Hi, I’m Chasity and I was born and raised in a small fishing village on the South Shore of Nova Scotia. I developed anorexia in grade twelve and although I physically recovered shortly after, I continued to struggle mentally for years. Personally accessing and benefitting from Eating Disorders Nova Scotia’s programs, along with therapy, has recently helped me further my own recovery. Connecting with others who understand has been key in my recovery and overall well-being. I’m now happy to provide the same type of support to others in my role as a peer mentor. I have an MA in English and Creative Writing, studied in France, and taught in South Korea. I’m now a teacher in Halifax. My hobbies include traveling, writing, reading, listening to podcasts, walking, yoga, baking and cooking, collecting crystals, and reading tarot and oracle cards. I also have a pet hedgehog.



Delaine is a facilitator, trainer, and lifelong learner. She is a sensitive and inquisitive community enthusiast, with a special interest in all sorts of movement practices that alleviate anxiety, aid in healing, and help folks get back into their bodies in the context of trauma recovery and beyond. Her workshops place a focus on developing the mind/body connection by helping participants draw connections, identify patterns, and see the bigger picture. She wants to support mentees in finding lasting approaches that bring them vitality, joy, and make them feel like they’re in the driver’s seat in their day-to-day life. Her recent areas of interest are around body image, trauma-informed eating disorder treatment, and coping with body change in the context of pregnancy and postpartum.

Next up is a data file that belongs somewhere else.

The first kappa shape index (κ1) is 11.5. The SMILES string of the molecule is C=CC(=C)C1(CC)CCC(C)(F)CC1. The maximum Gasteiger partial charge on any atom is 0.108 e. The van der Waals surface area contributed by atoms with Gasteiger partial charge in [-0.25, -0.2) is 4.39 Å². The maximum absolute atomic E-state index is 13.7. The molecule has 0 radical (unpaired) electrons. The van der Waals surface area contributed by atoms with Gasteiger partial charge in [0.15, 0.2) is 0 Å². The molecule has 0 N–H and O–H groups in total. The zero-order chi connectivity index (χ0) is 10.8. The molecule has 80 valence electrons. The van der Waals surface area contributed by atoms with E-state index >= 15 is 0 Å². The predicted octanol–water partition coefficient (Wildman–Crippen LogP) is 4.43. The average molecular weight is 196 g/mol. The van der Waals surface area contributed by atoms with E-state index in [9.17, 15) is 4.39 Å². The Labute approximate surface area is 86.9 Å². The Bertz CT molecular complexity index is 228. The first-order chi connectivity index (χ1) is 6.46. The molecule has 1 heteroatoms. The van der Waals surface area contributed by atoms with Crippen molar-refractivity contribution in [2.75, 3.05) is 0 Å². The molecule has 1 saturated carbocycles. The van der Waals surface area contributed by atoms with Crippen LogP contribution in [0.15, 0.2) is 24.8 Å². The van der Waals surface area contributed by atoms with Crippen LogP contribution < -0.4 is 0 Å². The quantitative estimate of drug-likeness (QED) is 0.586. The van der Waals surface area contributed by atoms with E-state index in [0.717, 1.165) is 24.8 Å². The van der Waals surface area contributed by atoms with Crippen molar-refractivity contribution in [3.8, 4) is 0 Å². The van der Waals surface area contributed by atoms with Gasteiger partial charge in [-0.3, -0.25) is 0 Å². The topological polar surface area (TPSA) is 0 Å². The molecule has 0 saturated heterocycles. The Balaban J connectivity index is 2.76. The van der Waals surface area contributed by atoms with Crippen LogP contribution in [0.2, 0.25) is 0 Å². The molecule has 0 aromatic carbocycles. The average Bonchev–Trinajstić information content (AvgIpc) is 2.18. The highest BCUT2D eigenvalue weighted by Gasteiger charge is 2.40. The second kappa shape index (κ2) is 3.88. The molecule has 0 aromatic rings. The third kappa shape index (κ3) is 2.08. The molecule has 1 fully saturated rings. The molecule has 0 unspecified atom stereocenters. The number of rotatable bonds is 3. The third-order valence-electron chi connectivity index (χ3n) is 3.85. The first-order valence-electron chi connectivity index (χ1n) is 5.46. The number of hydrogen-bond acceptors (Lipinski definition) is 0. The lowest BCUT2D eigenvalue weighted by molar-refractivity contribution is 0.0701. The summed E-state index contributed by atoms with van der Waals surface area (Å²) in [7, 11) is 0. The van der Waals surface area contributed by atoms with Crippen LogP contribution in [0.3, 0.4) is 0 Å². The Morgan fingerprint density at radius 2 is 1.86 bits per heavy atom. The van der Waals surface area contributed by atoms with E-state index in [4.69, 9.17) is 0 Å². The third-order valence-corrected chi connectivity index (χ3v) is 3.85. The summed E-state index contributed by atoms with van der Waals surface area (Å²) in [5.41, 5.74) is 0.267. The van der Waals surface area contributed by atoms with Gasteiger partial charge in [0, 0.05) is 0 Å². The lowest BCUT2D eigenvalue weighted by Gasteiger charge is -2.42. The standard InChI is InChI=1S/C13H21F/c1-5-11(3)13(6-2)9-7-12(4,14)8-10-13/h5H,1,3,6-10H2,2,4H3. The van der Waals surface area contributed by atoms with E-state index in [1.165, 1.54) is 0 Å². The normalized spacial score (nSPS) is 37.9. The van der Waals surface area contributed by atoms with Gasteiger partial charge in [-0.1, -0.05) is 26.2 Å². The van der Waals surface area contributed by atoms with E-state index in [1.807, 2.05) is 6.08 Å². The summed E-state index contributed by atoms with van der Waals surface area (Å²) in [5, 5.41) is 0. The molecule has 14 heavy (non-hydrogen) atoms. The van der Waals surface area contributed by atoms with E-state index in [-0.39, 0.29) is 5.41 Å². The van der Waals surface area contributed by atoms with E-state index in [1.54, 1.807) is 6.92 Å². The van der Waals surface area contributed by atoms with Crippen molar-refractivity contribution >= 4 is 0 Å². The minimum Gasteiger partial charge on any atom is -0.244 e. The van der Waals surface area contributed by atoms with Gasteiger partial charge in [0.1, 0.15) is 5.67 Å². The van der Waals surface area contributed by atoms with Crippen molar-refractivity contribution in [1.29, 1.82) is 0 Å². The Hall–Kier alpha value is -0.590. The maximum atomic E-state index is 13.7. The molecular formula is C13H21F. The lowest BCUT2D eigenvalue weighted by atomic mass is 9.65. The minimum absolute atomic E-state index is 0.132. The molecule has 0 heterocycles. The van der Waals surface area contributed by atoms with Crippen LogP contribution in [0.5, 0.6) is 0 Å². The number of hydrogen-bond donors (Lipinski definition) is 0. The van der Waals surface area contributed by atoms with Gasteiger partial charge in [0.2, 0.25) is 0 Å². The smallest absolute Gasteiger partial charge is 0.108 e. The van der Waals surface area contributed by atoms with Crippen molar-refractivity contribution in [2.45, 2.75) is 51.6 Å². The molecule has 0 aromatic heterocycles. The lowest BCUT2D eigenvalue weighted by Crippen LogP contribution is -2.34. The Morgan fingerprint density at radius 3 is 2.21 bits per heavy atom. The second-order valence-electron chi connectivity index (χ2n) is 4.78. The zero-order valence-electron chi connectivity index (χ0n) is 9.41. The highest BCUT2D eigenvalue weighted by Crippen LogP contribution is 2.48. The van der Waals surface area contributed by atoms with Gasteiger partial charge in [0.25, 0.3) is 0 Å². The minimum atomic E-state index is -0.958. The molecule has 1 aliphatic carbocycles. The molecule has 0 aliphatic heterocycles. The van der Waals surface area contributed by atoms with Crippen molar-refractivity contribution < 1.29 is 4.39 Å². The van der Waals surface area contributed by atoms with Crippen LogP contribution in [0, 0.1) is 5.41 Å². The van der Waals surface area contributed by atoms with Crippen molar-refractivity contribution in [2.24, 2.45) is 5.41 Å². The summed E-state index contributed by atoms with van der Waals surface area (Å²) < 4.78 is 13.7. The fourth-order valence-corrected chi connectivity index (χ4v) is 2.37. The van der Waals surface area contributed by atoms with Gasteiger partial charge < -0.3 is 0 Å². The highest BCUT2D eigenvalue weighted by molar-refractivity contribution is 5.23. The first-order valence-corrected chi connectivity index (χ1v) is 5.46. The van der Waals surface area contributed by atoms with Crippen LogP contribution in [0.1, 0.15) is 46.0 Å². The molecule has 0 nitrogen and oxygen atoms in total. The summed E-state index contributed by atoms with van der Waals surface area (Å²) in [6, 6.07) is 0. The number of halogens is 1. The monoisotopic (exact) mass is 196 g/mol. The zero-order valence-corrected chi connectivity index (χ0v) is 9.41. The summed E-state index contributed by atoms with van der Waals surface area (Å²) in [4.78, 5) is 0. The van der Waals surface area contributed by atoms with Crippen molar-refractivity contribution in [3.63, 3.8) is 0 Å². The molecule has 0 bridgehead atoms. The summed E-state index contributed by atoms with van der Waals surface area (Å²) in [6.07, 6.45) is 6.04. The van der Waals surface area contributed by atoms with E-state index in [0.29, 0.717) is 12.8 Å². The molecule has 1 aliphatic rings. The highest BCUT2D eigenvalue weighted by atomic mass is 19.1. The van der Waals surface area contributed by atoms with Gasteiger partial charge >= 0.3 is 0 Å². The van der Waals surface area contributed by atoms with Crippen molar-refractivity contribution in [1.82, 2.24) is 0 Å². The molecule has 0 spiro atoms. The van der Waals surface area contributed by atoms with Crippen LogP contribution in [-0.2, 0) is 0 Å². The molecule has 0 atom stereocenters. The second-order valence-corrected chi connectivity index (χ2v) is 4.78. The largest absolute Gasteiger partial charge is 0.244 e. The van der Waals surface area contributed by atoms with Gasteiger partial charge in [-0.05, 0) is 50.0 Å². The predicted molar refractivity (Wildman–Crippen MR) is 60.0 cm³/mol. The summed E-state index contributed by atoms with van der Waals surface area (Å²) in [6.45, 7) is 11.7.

Hi, my name is Dustin, and I’m a 47-year old married man (he/him) with 3 kids in Dartmouth. I’ve been a stay-at-home parent since 2005, but I’m also a former IT professional; a jazz saxophonist by trade and by training; a wannabe journalist; an avid podcast listener; an unapologetic social justice warrior; and an eager landscaper, carpenter, gardener, and cook. Like many people who have suffered from childhood trauma, I’ve also long been interested in the field of psychotherapy. I first began binge-eating at age 9, evolving into a 30-year cycle of bingeing and crash dieting. I have been in recovery from Binge-Eating Disorder since approximately 2017. After Peer Support through Eating Disorders Nova Scotia and therapy, I finally learned how to comfort and calm myself without food. My attitude and thought patterns about food, eating and my own self-image are healthier and more grounded than they’ve ever been in my life, and I’m deeply motivated to try to help others like me find their own personal version of the path that I’ve found.


Emily C